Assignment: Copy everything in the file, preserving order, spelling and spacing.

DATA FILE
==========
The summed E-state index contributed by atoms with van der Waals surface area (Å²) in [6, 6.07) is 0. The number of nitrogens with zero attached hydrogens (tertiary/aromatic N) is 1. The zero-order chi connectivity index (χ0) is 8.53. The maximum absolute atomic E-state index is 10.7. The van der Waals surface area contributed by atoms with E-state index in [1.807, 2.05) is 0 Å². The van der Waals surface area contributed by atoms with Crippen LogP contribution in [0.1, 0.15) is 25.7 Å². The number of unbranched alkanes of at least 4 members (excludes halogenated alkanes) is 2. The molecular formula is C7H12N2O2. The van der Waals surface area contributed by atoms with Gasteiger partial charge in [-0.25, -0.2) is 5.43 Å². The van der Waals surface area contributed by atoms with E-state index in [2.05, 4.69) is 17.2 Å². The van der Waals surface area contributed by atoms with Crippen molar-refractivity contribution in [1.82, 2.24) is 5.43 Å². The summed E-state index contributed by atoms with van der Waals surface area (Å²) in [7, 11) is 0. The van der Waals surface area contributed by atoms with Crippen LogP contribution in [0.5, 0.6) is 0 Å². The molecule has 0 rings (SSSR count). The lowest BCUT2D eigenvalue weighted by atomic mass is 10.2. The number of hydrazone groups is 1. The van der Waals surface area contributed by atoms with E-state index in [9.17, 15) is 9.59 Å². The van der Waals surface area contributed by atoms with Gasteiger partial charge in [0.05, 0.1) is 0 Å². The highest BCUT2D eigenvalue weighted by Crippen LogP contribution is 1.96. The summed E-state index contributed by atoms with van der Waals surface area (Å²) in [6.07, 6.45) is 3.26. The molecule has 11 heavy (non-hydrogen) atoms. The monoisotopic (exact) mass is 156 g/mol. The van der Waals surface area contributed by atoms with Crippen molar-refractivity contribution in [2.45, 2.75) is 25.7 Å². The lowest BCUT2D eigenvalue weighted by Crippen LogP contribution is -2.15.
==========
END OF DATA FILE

The summed E-state index contributed by atoms with van der Waals surface area (Å²) in [6, 6.07) is 0. The number of nitrogens with zero attached hydrogens (tertiary/aromatic N) is 1. The zero-order chi connectivity index (χ0) is 8.53. The maximum absolute atomic E-state index is 10.7. The van der Waals surface area contributed by atoms with E-state index in [1.807, 2.05) is 0 Å². The van der Waals surface area contributed by atoms with Crippen LogP contribution in [0.1, 0.15) is 25.7 Å². The number of unbranched alkanes of at least 4 members (excludes halogenated alkanes) is 2. The molecular formula is C7H12N2O2. The van der Waals surface area contributed by atoms with Gasteiger partial charge in [-0.25, -0.2) is 5.43 Å². The van der Waals surface area contributed by atoms with E-state index in [2.05, 4.69) is 17.2 Å². The van der Waals surface area contributed by atoms with Crippen molar-refractivity contribution in [1.82, 2.24) is 5.43 Å². The summed E-state index contributed by atoms with van der Waals surface area (Å²) in [7, 11) is 0. The van der Waals surface area contributed by atoms with Crippen LogP contribution in [0.5, 0.6) is 0 Å². The molecule has 0 rings (SSSR count). The lowest BCUT2D eigenvalue weighted by atomic mass is 10.2. The number of hydrazone groups is 1. The van der Waals surface area contributed by atoms with E-state index in [9.17, 15) is 9.59 Å². The van der Waals surface area contributed by atoms with Gasteiger partial charge in [0.05, 0.1) is 0 Å². The highest BCUT2D eigenvalue weighted by Crippen LogP contribution is 1.96. The summed E-state index contributed by atoms with van der Waals surface area (Å²) in [6.07, 6.45) is 3.26. The molecule has 11 heavy (non-hydrogen) atoms. The monoisotopic (exact) mass is 156 g/mol. The van der Waals surface area contributed by atoms with Crippen molar-refractivity contribution in [2.45, 2.75) is 25.7 Å². The lowest BCUT2D eigenvalue weighted by Crippen LogP contribution is -2.15.